Several years went by.  My father had passed away. We were now living in an upscale neighbourhood that predominantly consisted of the local population. But being mostly a posh locality there was no fear of gangs or crime incidents, like at the ghetto. The locals were snobs, but that did not bother me. My mother, my  wife and I kept to ourselves. But being still under the influence of omniphobia, I was always restless with the fear that some unknown danger was lurking around the corner.

Then one day I heard the news that there were skirmishes at the border, between the soldiers of my native land and the country where I was living. The skirmishes took an ugly turn due to the conflict taking on a religious colour. There were rumours that the locals were hunting down foreigners like us, who belonged to a different religion. However, I felt we would be safe as our residence was in a rich locality.

But one afternoon, while I was having my Sunday nap, I heard a loud banging on the door. I  found my neighbour standing outside, looking terribly agitated. He told me incoherent in his fear, that some local gangs from a nearby slum had got wind of our living here and were planning to attack us. He beseeched us to immediately leave the place and find sanctuary elsewhere. He then quickly ran into his house and shut the door. 

My mother and wife who had overheard our conversation were practically shaking with fear. But I did not know what to do as I knew of no place where we could hide. Like a sleepwalker I went inside and started barricading the front door with some heavy furniture. Then we huddled in the  bedroom and peered through a gap in the heavy curtains.

After some minutes, which felt like years, I saw a horde of people at the end of the road coming directly toward my house. In the setting sun we could see that they were carrying all sorts  of weapons and that they meant serious harm. As they drew near we could hear their hysterical religious chants too.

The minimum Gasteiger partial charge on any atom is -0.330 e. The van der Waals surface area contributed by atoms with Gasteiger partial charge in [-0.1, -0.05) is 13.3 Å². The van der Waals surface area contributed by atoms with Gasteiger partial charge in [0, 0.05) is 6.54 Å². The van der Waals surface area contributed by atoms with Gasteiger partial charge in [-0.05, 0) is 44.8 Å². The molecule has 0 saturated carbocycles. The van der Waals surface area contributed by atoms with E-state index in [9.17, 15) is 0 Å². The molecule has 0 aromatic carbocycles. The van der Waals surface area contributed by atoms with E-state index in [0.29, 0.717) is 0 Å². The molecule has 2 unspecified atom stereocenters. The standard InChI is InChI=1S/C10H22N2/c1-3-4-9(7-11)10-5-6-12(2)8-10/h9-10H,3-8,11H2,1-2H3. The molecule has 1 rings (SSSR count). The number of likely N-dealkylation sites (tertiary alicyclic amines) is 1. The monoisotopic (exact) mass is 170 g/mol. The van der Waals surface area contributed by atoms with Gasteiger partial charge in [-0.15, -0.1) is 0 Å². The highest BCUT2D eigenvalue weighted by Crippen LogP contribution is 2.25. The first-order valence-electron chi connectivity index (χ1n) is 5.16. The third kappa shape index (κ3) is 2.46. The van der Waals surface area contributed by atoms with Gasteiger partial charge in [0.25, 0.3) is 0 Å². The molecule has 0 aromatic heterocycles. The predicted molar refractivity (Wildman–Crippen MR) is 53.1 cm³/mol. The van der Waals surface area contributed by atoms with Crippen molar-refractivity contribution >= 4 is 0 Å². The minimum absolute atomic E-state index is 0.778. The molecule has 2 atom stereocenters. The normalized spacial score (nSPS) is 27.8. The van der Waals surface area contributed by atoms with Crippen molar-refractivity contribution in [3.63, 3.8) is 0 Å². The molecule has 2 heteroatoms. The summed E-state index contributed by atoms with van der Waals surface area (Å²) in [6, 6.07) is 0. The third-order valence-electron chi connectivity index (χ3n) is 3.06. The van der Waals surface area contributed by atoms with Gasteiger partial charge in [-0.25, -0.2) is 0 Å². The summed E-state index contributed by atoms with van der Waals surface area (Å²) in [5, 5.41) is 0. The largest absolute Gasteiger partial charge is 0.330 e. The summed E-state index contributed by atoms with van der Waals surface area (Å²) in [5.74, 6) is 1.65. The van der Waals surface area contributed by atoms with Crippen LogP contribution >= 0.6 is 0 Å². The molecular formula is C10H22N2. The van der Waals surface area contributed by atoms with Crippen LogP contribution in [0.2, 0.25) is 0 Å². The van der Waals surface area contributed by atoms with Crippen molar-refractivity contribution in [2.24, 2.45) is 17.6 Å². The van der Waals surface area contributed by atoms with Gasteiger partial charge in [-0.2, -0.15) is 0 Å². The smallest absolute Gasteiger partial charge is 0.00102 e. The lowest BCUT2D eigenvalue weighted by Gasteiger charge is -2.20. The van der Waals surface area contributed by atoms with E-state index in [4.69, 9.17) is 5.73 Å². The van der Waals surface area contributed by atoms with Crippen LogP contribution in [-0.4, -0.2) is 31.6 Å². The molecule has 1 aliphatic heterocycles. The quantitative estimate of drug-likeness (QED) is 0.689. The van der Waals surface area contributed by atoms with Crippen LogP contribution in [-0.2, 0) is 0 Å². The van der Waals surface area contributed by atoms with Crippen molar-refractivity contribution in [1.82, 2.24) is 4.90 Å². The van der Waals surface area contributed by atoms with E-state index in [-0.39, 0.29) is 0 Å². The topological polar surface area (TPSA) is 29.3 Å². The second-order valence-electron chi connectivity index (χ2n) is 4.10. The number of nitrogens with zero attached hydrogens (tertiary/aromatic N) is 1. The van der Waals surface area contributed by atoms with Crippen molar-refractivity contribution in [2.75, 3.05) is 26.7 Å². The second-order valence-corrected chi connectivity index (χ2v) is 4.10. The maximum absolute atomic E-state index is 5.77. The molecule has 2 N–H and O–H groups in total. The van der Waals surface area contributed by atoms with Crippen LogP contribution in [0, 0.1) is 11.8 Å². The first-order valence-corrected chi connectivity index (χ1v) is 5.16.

Seeing this, my elderly mother fainted and sank to the floor. My wife became hysterical and started shouting in my ears, pleading with me to save us all from the bloodthirsty mob. I suddenly felt a stab of pain in my chest and saw a bright light in front of my eyes. I was helpless seeing my family breaking down in the face of this impending attack when it was my duty to console and protect them.

Then something suddenly snapped in me. In a fit of pent up anger at my own cowardice I shoved my wife, who was clinging to me, aside and went into my mother’s room. Resting in the corner was my father’s scythe that he had used when he was a labourer and which we had preserved in his memory.

I balanced the scythe in my right hand and with the left pushed over the furniture before me that I had barricaded the entrance with and flung open the door. I did not know what superhuman energy had possessed me. But strangely I felt no fear. Standing on the doorstep, I shouted and gesticulated angrily at the approaching crowd, brandishing the scythe high in the air violently. To my utter surprise the fanatics took one look at me and stopped in their tracks. However, I continued with my war cry and rushed towards them, the scythe waving in the air, with the intention to take on as many as I could and drive them back. That is when they turned tail and fled without looking back.

I could not believe the scene in front of me. I was trembling, triumphant in my easily won victory, my years of cowardice erased. Then I remembered my mother and my wife, and rushed inside to tell them what had happened and to reassure them that they had nothing more to fear.

As I neared the bedroom I heard the loud wailing of both my mother and wife from inside. They were crying out my name. May be, I thought, it was out of fear for me. I opened the door slowly, to tell them that their worries were over and how singlehandedly I had made the fanatics take to their heels.

When I entered the room, I saw them both huddled in a corner and crying and whimpering in fear. I called out to them gently and they turned in my direction. I expected them to come rushing towards me with cries of joy and pride. But instead I saw them looking at me in a frightened manner, with something like horror and disbelief on their faces. I could not understand why they should look at me so. Then I thought that may be in their abject fear and also seeing the scythe in my hand, they mistook me to be one of the horde. I went near them, speaking softly but I could see that they were recoiling away from me.

With a sigh, I dropped the menacing scythe and went near to calm them. At that moment something on the other side of the bed caught my eye. I went nearer to have a closer look.

Lying there with face twisted and eyes sightless, was my lifeless body.